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ściąć

Discussion in 'Polski (Polish)' started by stelingo, Dec 5, 2013.

  1. stelingo Senior Member

    English
    I cannot find a table showing me how to conjugate ściąć in the future tense, either online or in my dictionaries. Is the future not used with this verb?
     
  2. Thomas1

    Thomas1 Senior Member

    polszczyzna warszawska
    It is:
    ja zetnę
    ty zetniesz
    on/ona/ono zetnie
    my zetniemy
    wy zetniecie
    oni/one zetną

    EDIT: You can try this dictionary: http://polish.slavic.pitt.edu/polish/. I've just found the whole conjugation of 'ściąć' in it.
     
  3. stelingo Senior Member

    English
    Thanks a lot. It certainly looks nothing like the infinitive. I did a search on the dictionary in your link. It found 4 matches for the verb, but nothing seems to happen when I click on the 4 links.
     
    Last edited: Dec 5, 2013
  4. DearPrudence

    DearPrudence Dépêche Mod

    IdF
    French (lower Normandy)
    Cześć, Stelingo :)

    Click on 'View inflection Tables' of 4. ściąć. And then, click again on 'pf.: ściąć' :)
     
  5. Thomas1

    Thomas1 Senior Member

    polszczyzna warszawska
    For what it's worth, if you know how to conjugate the root verb 'ciąć' in the present tense, you know the future tense of its derivative 'niedokonany' forms:
    ciąć (present tense) ściąć (future tense) przeciąć (future tense)
    ja tnę zetnę przetnę
    ty tniesz zetniesz przetniesz
    on/ona/ono tnie zetnie przetnie
    my tniemy zetniemy przetniemy
    wy tniecie zetniecie przetniecie
    oni/one tną zetną przetną


    The thing is that, in order to make the pronunciation of 'ściąć' in the future tense easier, the 'ś' prefix changes to 'ze' in front of certain consonant clusters, 'tn' being one of them. Here are some rules on that:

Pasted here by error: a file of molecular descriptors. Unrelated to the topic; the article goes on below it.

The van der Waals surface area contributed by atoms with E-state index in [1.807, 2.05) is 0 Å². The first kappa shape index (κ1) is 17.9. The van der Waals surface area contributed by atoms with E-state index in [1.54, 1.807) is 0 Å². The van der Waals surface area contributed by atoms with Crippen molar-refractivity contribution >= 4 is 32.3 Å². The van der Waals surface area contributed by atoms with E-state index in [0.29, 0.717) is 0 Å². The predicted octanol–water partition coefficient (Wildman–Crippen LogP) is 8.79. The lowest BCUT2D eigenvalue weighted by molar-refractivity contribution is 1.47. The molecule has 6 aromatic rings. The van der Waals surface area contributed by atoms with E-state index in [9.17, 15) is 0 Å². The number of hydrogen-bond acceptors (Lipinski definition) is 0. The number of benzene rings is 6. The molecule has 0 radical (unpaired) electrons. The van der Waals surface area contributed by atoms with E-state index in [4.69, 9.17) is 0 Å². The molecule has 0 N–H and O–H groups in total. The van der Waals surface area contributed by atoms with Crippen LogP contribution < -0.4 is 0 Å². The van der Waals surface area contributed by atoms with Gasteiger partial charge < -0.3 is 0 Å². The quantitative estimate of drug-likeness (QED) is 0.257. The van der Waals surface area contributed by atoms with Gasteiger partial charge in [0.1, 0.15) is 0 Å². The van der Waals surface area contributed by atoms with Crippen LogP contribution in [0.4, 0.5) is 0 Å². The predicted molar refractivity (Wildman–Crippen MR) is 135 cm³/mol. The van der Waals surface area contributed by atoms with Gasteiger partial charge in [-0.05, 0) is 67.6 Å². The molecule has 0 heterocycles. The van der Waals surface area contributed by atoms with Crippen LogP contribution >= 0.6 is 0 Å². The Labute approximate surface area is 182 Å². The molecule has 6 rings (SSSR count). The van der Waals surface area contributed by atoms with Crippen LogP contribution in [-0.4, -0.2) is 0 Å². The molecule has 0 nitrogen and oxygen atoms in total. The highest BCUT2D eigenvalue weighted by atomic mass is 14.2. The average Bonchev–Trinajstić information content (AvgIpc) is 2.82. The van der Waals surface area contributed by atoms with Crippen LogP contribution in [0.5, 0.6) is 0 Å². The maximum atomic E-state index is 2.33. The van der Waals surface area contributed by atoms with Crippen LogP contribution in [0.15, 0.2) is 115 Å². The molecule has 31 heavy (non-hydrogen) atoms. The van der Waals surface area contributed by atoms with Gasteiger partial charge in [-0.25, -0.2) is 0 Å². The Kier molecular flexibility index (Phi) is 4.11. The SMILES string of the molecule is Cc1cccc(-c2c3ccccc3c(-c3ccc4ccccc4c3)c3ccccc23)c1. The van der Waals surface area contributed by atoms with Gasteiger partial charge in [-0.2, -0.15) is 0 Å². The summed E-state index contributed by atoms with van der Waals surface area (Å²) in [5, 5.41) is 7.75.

z- przedrostek występujący przed spółgłoskami dźwięcznymi oraz przed s, sz, ś, h, np. zbaranieć, zdrzemnąć się, zginąć, zniknąć, zrąbać, związać, zsunąć, zszarzeć, zsinieć, zharmonizować
    [...]
    ze- rozszerzony wariant przedrostka przed trudnymi do wymówienia grupami spółgłosek, np. zebrać, zedrzeć, zemdleć, zemleć, zemścić się, zerwać, zeskoczyć, zetrzeć.

    s- przedrostek tworzący czasowniki dokonane od niedokonanych, np. skreślić, skuć; pisany jako s- przed literami odpowiadającymi spółgłoskom bezdźwięcznym, oprócz s, sz, ś, ć;

    ś- postać fonetyczna i graficzna przedrostka s- przed spółgłoską ć, np. ściąć, ściągnąć, ściemnieć, ścierać, ścierpieć, ścierpnąć, ścinać, ściskać, ściszyć.
    Source: Nowy słownik poprawnej polszczyzny PWN © Wydawnictwo Naukowe PWN SA
     
  6. Ben Jamin Senior Member

    Norway
    Polish
    To be more precise: z(e)* is the original form: z(e)ciąć -> ś-ciąć. There occurs an assimilation of z into ś before palatal consonant in ciąć in the infinitive. The finite (personal) forms have preserved the original z sound.

    *"e" is inserted between "z" and following consonant clusters to make it easier to pronounce.
     
  7. stelingo Senior Member

    English
    Thanks for your help guys.
     
  8. Thomas1

    Thomas1 Senior Member

    polszczyzna warszawska
    Sorry, but I've got some doubts about your explanation.

    'z' is used in front of voiced consonants and s, sz, ś, h (zdrapać, zwierać, zbadać, etc.).
    'ze' differs in that it occurs in front of difficult-to-pronounce consonant clusters (zeskrobać, zedrzeć, zewrzeć, etc.). These may also include voiceless consonants in the front (zetnę, zetrzeć, zepchnąć, zechcieć, etc.).